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Our INSIGHT newsletters share seasoned advice and fresh insights about many project management topics. We invite you to spend some time learning more about how to make your projects a success.

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March 2011

Dear Colleague:

LeadershipProject management has been a huge growth industry in the past decade. It is a desirable label for many people when redoing their resumes. But what are the key characteristics of a strong, successful project manager?

 

Many companies require candidates to have PMP certification from the Project Management Institute. While this may be considered blasphemous, I don't think that the certification means much when assessing ability. While I agree and understand the importance of the certification to get everyone using the same terminology when discussing project management, it does not mean that a PMP automatically knows how to lead project teams to successful project completion.

 

I feel that having strong soft skills (for example, communication, negotiation, team building, etc.) is a key indicator of a strong, successful project/program manager. I look for candidates with the emotional intelligence to deal with executives, manage disparate stakeholders and motivate a project team. The higher the emotional intelligence, the more likely project managers are to succeed. Please take a look at Toni Ragusa's article on emotional intelligence below for a more in-depth discussion.

 

If you find that you are struggling in identifying project/program managers with strong soft skills within your own organization, please contact Peritius Consulting at 847-808-9999 or info@peritius.com. We would be pleased to discuss your needs with you.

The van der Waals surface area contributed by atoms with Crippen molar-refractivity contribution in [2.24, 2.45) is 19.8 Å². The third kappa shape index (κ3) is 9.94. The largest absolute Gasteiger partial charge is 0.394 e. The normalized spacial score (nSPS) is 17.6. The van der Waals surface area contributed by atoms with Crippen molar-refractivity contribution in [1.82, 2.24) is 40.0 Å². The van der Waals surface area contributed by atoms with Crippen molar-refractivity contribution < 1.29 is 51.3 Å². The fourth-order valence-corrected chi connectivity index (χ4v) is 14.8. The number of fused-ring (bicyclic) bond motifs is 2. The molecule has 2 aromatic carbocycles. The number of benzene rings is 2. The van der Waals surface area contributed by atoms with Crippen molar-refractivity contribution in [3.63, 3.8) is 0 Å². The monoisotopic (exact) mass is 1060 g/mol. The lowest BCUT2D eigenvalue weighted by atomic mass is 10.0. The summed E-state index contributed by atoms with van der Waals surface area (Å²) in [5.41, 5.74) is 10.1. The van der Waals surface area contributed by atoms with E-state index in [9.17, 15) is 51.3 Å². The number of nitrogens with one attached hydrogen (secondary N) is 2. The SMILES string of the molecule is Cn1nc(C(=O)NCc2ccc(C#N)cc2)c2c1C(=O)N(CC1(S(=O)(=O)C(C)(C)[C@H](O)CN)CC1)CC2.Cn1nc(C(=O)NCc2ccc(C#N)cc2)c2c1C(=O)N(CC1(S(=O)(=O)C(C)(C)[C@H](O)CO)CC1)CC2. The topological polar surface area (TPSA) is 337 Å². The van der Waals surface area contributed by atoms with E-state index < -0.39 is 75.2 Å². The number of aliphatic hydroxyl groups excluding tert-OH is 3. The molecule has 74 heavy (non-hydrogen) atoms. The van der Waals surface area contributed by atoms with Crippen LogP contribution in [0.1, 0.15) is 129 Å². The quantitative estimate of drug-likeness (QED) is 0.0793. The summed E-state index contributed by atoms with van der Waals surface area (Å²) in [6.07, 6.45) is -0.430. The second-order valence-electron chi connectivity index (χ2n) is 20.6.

At this time, I would also like to welcome Larry Ferrere to Peritius as our executive vice president of business development. He comes to us with more than 25 years of management consulting, executive leadership, business development, and sales and marketing experience. Please contact him directly at 404-647-4571 to learn more about Peritius' expertise, track record and how we could successfully manage your most critical business initiatives.

 

Best regards,

 

Laura Dribin Werner
President & CEO
Peritius Consulting, Inc.

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Peritius
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On October 1, 2010, Integrated Systems Management became Peritius Consulting.


Inside the Project Manager's Mind

By Toni Ragusa, PMP
Senior Manager

 

I have been interested in emotional intelligence for many years. It was first introduced to me in graduate school long ago. The most influential book in the area is Daniel Goleman's book Emotional Intelligence (1995). As a project manager, I have learned that no skill is more necessary to possess in your toolkit than emotional intelligence. It is what makes a good project manager a great project manager.

 

Emotional intelligence is defined by Goleman as "managing feelings so that they are expressed appropriately and effectively, enabling people to work together smoothly toward their common goals."

 

According to Goleman, the four major skills that make up emotional intelligence are:

  • Self-awareness
  • Self-management
  • Social awareness
  • Relationship management